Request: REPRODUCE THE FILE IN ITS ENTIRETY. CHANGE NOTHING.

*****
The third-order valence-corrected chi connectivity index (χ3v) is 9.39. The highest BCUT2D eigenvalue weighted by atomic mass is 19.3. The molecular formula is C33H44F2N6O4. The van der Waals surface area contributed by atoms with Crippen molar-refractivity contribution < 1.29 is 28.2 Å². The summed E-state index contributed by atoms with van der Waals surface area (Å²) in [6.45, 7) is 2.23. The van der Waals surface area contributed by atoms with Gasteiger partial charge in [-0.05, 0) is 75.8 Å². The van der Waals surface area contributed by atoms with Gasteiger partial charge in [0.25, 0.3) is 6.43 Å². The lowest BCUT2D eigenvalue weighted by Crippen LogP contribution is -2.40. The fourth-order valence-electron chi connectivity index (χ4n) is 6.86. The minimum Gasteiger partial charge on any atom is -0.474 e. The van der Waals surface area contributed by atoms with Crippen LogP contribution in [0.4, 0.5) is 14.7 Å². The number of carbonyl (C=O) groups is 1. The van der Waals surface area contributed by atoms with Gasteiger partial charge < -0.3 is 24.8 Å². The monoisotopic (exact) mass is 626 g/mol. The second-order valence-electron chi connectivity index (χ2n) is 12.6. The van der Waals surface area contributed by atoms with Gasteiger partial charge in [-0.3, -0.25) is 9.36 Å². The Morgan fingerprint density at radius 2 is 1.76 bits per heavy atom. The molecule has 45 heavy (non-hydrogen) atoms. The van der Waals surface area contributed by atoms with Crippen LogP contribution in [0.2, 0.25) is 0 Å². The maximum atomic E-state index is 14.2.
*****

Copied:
The third-order valence-corrected chi connectivity index (χ3v) is 9.39. The highest BCUT2D eigenvalue weighted by atomic mass is 19.3. The molecular formula is C33H44F2N6O4. The van der Waals surface area contributed by atoms with Crippen molar-refractivity contribution < 1.29 is 28.2 Å². The summed E-state index contributed by atoms with van der Waals surface area (Å²) in [6.45, 7) is 2.23. The van der Waals surface area contributed by atoms with Gasteiger partial charge in [-0.05, 0) is 75.8 Å². The van der Waals surface area contributed by atoms with Gasteiger partial charge in [0.25, 0.3) is 6.43 Å². The lowest BCUT2D eigenvalue weighted by Crippen LogP contribution is -2.40. The fourth-order valence-electron chi connectivity index (χ4n) is 6.86. The minimum Gasteiger partial charge on any atom is -0.474 e. The van der Waals surface area contributed by atoms with Crippen LogP contribution in [0.4, 0.5) is 14.7 Å². The number of carbonyl (C=O) groups is 1. The van der Waals surface area contributed by atoms with Gasteiger partial charge < -0.3 is 24.8 Å². The monoisotopic (exact) mass is 626 g/mol. The second-order valence-electron chi connectivity index (χ2n) is 12.6. The van der Waals surface area contributed by atoms with Gasteiger partial charge in [-0.3, -0.25) is 9.36 Å². The Morgan fingerprint density at radius 2 is 1.76 bits per heavy atom. The molecule has 45 heavy (non-hydrogen) atoms. The van der Waals surface area contributed by atoms with Crippen LogP contribution in [0.2, 0.25) is 0 Å². The maximum atomic E-state index is 14.2.